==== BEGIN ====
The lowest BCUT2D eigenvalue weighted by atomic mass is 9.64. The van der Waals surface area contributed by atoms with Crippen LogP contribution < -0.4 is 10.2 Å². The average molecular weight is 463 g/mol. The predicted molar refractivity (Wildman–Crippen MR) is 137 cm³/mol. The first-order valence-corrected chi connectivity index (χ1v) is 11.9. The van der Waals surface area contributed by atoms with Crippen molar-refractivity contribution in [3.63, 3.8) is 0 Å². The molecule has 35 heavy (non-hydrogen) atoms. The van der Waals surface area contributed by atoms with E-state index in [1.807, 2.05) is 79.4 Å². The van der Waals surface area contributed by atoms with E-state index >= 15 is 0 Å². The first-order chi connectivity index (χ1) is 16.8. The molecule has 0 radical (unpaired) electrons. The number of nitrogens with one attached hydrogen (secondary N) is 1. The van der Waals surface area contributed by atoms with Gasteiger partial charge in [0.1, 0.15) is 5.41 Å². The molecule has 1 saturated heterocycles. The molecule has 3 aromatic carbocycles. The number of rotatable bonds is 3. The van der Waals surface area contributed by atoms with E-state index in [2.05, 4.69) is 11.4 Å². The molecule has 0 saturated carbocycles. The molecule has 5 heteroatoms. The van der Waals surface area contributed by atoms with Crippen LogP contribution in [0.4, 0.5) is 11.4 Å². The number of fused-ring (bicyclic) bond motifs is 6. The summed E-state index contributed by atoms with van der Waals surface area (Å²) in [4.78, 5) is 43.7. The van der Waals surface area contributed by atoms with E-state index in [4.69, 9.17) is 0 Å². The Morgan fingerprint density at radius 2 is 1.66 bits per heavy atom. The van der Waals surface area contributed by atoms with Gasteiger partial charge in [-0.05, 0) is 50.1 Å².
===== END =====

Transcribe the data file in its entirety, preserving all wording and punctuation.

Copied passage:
The lowest BCUT2D eigenvalue weighted by atomic mass is 9.64. The van der Waals surface area contributed by atoms with Crippen LogP contribution < -0.4 is 10.2 Å². The average molecular weight is 463 g/mol. The predicted molar refractivity (Wildman–Crippen MR) is 137 cm³/mol. The first-order valence-corrected chi connectivity index (χ1v) is 11.9. The van der Waals surface area contributed by atoms with Crippen molar-refractivity contribution in [3.63, 3.8) is 0 Å². The molecule has 35 heavy (non-hydrogen) atoms. The van der Waals surface area contributed by atoms with E-state index in [1.807, 2.05) is 79.4 Å². The van der Waals surface area contributed by atoms with E-state index >= 15 is 0 Å². The first-order chi connectivity index (χ1) is 16.8. The molecule has 0 radical (unpaired) electrons. The number of nitrogens with one attached hydrogen (secondary N) is 1. The van der Waals surface area contributed by atoms with Gasteiger partial charge in [0.1, 0.15) is 5.41 Å². The molecule has 1 saturated heterocycles. The molecule has 3 aromatic carbocycles. The number of rotatable bonds is 3. The van der Waals surface area contributed by atoms with E-state index in [2.05, 4.69) is 11.4 Å². The molecule has 0 saturated carbocycles. The molecule has 5 heteroatoms. The van der Waals surface area contributed by atoms with Crippen LogP contribution in [0.4, 0.5) is 11.4 Å². The number of fused-ring (bicyclic) bond motifs is 6. The summed E-state index contributed by atoms with van der Waals surface area (Å²) in [4.78, 5) is 43.7. The van der Waals surface area contributed by atoms with E-state index in [4.69, 9.17) is 0 Å². The Morgan fingerprint density at radius 2 is 1.66 bits per heavy atom. The van der Waals surface area contributed by atoms with Gasteiger partial charge in [-0.05, 0) is 50.1 Å².